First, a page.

- Install CouchPotato on Ubuntu in few simple steps
- Install SickBeard on Ubuntu in few simple steps
- Install SickRage on Ubuntu in a few simple steps
- Install SABnzbd on Ubuntu in few simple steps
- How to install Webmin on Ubuntu and secure it?
- How to install qBittorrent with webui on Ubuntu?
- Install Transmission with web interface on Ubuntu
- Install Transmission with web interface on Ubuntu
Monit Setup Guide: hardware monitoring
To continue with our complete Monit setup guide, we will show you how to use Monit to keep your server system load in check, in CPU, RAM and Swap. If the resource usage is high on any of them, Monit is capable of sending you an email alert. This email alert can get to you wherever you are (for example, if you are at work, you can be notified of the issue and fix it when you get home). The conditions for which an alert is sent are fully customizable and you can tweak them in order to get the best experience.
HDD space is an important parameter of home servers, because that’s where our files are stored and determines how many we can keep. With this Monit setup guide for HDD monitoring, you will learn to determine what partitions need to be kept in check, as well as knowing how full any of these partitions are at any given time. You will learn how to test and reload Monit with Monit config examples that will ultimately show available disk and partition space via the Monit web interface. A neat addition to any home server!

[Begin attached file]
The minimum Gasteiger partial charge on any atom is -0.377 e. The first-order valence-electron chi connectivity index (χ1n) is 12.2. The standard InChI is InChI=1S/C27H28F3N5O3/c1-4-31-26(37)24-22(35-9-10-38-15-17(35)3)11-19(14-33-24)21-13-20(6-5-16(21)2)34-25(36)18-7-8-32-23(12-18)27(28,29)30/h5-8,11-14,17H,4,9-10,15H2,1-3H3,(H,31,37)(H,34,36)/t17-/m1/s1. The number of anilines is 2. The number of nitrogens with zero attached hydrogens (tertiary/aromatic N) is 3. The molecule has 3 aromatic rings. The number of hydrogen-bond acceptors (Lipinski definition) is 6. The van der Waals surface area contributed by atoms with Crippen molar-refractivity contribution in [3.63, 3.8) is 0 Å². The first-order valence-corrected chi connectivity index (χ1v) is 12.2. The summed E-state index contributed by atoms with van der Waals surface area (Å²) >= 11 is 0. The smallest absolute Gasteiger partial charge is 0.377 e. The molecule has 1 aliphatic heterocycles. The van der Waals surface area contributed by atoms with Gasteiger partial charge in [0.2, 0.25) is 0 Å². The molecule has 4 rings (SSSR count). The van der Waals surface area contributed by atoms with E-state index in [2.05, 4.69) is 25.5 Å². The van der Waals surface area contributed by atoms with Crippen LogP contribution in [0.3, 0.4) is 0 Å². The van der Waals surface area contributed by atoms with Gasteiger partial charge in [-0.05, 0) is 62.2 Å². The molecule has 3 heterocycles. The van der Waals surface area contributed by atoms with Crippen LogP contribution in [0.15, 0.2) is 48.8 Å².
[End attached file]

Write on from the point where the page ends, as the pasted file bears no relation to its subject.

With this Monit setup guide you will learn how to configure Monit in order to send you alerts whenever the motherboard temperature of your home server is high. This will allow you to take corrective actions and maintain adequate cooling on your device. Monit is able to send you email alerts if the motherboard temperature goes above a certain threshold. Of course, it goes without saying, that in order for Monit to be able to work properly in this case, your motherboard needs to have accurate and functional temperature sensors.
Another critical part of your server that should be always monitored and in top notch condition is the CPU, also known as Processor. These are often expensive. Furthermore, since home servers are most of the time designed to be quiet, cooling for the processor is often passive, which means there are no fans or moving parts, and it might be easy for the CPU to overheat in these cases. Monit is of course able to send email alerts if the CPU temperature is higher than a user-defined threshold, and you will learn how to configure this with this Monit setup guide.